• The acceleration of plaque growth on IPH development, if visualized in the same artery, will support IPH as a direct promoter for plaque progression. (onlinejacc.org)
  • One of the most common causes is the rupture of unstable atherosclerotic plaques, which can lead to thrombus formation, occlusion of the artery and myocardial infarction. (gla.ac.uk)
  • Thus, the reliable noninvasive assessment of plaque configuration would constitute an important step forward for risk stratification in patients with known or suspected coronary artery disease. (onlinejacc.org)
  • Analysis included assessment of vessel area and atherosclerotic plaque area of the main renal artery or left main trunk. (onlinejacc.org)
  • Conclusions The current study demonstrates in humans that plaque composition as assessed by VH intravascular ultrasound has an important role of adaptive vessel enlargement, and it is related to renal artery remodeling in RAS in a pattern similar to CAD. (onlinejacc.org)
  • Birchall D, Zaman A, Hacker J, Davies G, Mendelow D (2006) Analysis of haemodynamic disturbance in the atherosclerotic carotid artery using computational fluid dynamics. (springer.com)
  • Noninvasive imaging techniques do not only visualize the plaque but also could gather data on intraplaque hemorrhage (IPH), plaque inflammation, calcification, and plaque remodelling, thus providing the examiner with information regarding the degree of plaque vulnerability [ 7 ]. (hindawi.com)
  • Microcalcification is an indication of vulnerability of plaques in humans. (intechopen.com)
  • Indicators of plaque vulnerability are microcalcifications or spotty calcifications within the plaques [ 4 , 5 ], not larger calcifications, which are found to be stable and no longer threatening [ 6 , 7 ]. (intechopen.com)
  • Therefore, morphological and mechanical features should be considered in an integrated way for a more accurate assessment of plaque vulnerability and for identification of the at-risk patient. (biomedsearch.com)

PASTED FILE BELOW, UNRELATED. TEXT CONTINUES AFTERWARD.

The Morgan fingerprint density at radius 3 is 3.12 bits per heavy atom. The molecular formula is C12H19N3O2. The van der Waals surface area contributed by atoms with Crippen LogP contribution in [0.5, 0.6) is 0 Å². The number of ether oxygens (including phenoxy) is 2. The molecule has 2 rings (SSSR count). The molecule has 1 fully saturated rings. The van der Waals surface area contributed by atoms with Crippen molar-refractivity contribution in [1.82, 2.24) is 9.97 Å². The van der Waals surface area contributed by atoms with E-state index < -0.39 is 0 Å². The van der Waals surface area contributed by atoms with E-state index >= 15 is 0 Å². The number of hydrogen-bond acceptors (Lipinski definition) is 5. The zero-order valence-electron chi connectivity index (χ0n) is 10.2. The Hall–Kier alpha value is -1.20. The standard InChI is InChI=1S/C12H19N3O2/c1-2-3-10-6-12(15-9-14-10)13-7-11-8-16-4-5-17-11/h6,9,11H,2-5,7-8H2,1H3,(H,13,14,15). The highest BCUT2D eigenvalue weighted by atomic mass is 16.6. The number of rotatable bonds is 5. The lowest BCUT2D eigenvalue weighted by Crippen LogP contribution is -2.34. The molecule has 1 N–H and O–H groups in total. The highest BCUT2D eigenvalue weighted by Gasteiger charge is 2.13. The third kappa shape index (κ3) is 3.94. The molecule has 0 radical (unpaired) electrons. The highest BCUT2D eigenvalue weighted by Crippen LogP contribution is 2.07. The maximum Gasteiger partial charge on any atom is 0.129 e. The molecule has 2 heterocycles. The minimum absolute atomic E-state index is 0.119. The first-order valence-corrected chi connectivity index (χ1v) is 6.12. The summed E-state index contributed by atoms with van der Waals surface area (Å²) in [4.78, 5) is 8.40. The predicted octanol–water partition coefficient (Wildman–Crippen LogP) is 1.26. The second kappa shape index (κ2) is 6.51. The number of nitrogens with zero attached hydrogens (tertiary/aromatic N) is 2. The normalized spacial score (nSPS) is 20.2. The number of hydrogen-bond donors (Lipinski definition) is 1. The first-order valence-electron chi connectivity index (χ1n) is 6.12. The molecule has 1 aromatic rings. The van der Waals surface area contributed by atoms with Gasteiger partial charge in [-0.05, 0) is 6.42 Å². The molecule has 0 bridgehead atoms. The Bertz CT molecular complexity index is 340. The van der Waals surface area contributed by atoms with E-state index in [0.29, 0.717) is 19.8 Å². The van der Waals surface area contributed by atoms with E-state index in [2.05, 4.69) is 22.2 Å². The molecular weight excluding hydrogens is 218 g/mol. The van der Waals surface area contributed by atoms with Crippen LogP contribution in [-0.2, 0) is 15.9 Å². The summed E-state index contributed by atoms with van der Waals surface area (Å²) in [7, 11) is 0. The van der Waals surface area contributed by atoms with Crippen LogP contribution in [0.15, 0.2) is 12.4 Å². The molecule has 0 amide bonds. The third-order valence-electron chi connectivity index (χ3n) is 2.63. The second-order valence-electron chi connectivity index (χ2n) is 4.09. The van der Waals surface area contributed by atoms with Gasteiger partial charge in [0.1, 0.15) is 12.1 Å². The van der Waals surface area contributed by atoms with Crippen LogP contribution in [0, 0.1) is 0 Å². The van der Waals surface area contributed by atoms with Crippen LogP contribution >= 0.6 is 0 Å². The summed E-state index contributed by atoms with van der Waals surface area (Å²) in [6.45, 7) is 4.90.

• Is Cadmium Exposure Associated with the Burden, Vulnerability and Rupture of Human Atherosclerotic Plaques? (plos.org)
  • We present evidence that multimodal spectroscopy (MMS), a novel method that combines diffuse reflectance spectroscopy (DRS), intrinsic fluorescence spectroscopy (IFS), and Raman spectroscopy (RS), can detect these markers of plaque vulnerability. (mit.edu)
  • Low adiponectin levels may contribute to coronary plaque vulnerability and may thus play a role in the pathophysiology of ACS. (uni-muenchen.de)
  • Advances in laboratory techniques during the last two decades disclosed that PMNs play a crucial role in promoting plaque vulnerability by the release of different enzymes, such as gelatinases (matrix metalloproteinases) collagenases, elastase and myeloperoxidase. (eurekaselect.com)
  • This narrative review will provide an update on the role of PMNs in promoting plaque vulnerability also discussing the potential effects of therapeutic strategies targeting PMN on plaque vulnerability. (eurekaselect.com)
  • Federico Carbone, Francois Mach and Fabrizio Montecucco, "Update on the Role of Neutrophils in Atherosclerotic Plaque Vulnerability", Current Drug Targets (2015) 16: 321. (eurekaselect.com)
  • To assess quantitatively the degree of vulnerability and the type of plaque, the contours of the lumen, outer boundary of the vessel wall and plaque components, need to be traced. (semanticscholar.org)
  • Hui, Pinjing 2018-06-06 00:00:00 Objective Intraplaque hemorrhage (IPH) and ulceration of carotid atherosclerotic plaques have been associated with vulnerability while calcification has been conventionally thought protective. (deepdyve.com)